Amidst understandable and growing concerns about the impact of the ongoing US-China trade war, Thailand's tourism industry just received a bit of good news. Bangkok has once again been named the "most visited" city in the world, for the fourth year running.
This repeat top ranking came despite a slowdown in the number of tourist arrivals from China last year. This followed a tragic tour boat accident in Phuket in July 2018 involving Chinese tourists, as well as already emerging worries that a slowing Chinese economy would lead to more and more Chinese travelers switching to domestic Chinese travel.
According to Mastercard's 2019 Global Destination Cities Index, Bangkok attracted some 22.7 million international visitors, making the city the top destination for global travelers. Paris came second with 19.1 million visitors, followed by London (19.01 million), Dubai (15.93 million) and Singapore (14.67 million). Mastercard's annual ranking is based on international visitor volume and spend at the 200 largest cities in the world, counting both business and vacation travelers in the prior year.
Yet, a No. 1 ranking in international tourist arrivals should not detract from what remains the need for not just Thailand, but every tourist destination including those in the United States, to both welcome and diversify away from Chinese tourists. The need for diversification was underscored in the United States this year when, for the first time since 2003, and after a decade of relatively rapid growth, Chinese travel to the United States declined from the prior year.
According to the National Travel and Tourism Office, which collects data from U.S. Customs forms, travel from China to the United States fell 5.7 percent to 2.9 million visitors in the 2018. In 2016 and 2017, the United States had welcomed more than 3 million visitors, but growth slowed. Still, whether in the United States or Asia, the spending of Chinese visitors significantly contributes to local coffers.
To date, the China market remains the biggest for Thai tourism. According to official government figures, visitors from China to the nation – Bangkok and beyond – made up nearly 10 million visitors out of the overall 38 million international arrivals last year.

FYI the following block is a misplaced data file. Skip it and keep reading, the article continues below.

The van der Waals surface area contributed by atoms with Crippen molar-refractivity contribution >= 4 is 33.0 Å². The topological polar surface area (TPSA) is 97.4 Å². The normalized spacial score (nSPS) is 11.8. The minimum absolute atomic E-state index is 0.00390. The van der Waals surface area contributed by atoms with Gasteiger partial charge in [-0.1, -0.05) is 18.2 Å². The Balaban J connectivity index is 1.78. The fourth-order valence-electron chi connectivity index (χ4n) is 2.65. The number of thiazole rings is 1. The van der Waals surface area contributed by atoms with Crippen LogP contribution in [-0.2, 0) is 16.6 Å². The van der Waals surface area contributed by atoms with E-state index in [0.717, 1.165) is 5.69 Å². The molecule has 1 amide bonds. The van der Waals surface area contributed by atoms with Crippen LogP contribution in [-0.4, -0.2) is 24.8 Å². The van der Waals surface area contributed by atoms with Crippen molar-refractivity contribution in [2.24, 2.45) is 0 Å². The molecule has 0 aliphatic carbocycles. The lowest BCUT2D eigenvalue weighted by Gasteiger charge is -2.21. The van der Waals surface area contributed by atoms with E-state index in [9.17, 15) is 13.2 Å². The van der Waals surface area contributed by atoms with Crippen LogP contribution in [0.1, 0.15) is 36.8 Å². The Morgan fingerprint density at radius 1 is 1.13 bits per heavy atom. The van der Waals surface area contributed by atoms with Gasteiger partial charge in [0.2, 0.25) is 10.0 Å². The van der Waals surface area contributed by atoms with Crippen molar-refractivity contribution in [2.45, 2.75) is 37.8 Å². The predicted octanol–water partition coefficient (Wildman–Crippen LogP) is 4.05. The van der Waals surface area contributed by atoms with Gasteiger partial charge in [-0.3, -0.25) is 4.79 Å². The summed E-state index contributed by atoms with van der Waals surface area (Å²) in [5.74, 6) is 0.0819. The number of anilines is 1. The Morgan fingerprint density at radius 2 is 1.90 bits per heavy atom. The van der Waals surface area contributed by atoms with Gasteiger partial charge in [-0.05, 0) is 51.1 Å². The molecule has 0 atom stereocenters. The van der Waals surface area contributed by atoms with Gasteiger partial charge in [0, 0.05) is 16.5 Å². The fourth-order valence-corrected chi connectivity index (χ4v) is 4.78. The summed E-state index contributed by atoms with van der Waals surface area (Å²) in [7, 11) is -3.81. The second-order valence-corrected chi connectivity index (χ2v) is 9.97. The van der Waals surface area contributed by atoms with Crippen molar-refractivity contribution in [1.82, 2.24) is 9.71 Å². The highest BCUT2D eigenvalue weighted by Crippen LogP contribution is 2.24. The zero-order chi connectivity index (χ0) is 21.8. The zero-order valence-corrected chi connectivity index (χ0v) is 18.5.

The drive to capture more Chinese tourist dollars is understandable. China is now the world’s largest outbound tourism market according to the World Tourism Organization (UNWTO), the United Nations agency in charge of promoting sustainable and responsible tourism, making the country a major player in the international travel market.
Chinese tourists took more than 145 million trips outside of their country in 2017, a six percent increase over 2016 reports the China Outbound Tourism Research Institute (COTRI). Projections have this figure rising to 400 million by 2030. For comparison, the US outbound market tallied nearly 88 million in 2017, according to the US International Trade Administration.
It is not only the raw number of tourists that is impressive, but also the amount of economic spending that comes with them. In 2016, Chinese international tourists spent US $261 billion, according to the UNWTO. US international visitors spent US $123 billion during the same period. Chinese tourists are now the world’s biggest overseas spenders.
As China’s tourism impact grows and destinations in Southeast Asia design campaigns to lure Chinese visitors to them, they must be weary of over dependence on any single source of tourists.
Indeed, before any destination focuses on the Chinese travel market, it is important also to understand what percentage of spending by Chinese vs. other tourists actually stays in country. Earlier this year, the Nepal government banned popular Chinese digital payment apps WeChat Pay and AliPay saying payments from the unregistered systems were illegal and resulting in a loss of income to the Himalayan nation.
The United States, as well as Thailand and other Southeast Asian nations, need to start taking steps to diversify their foreign travel markets away from China to insulate themselves should a one-time Beijing benefactor turn bully, wielding the withdrawal of Chinese tourism as a club.
One solution is to look not just to tourism from Europe, Japan and Korea, but also to look across the Indo-Pacific region. Collectively, the 10 member states of the Association of Southeast Asian Nations (ASEAN) comprise the third largest population in the world, with more than 50 percent of its citizens under the age of 30. If ASEAN were a single economy, its GDP would be the fifth largest in the world, underscoring the nations' growing middle class with a rising purchasing power of its own.
As a Thai proverb says, “While the water rises, fill up your buckets (in preparation for drought).” Both the United States and Thailand, as well as all of Southeast Asia, would do well to heed this advice. U.S. President Ronald Reagan once famously declared, "Trust but verify," regarding dealings with the Soviet Union. Now, whether the United States or Southeast Asia, the mantra may well be "Welcome but diversify." Welcome Chinese tourists, but be prepared lest China's economy weakens or Beijing turns off the tourism spigot for political reasons and a drought of Chinese visitors ensues.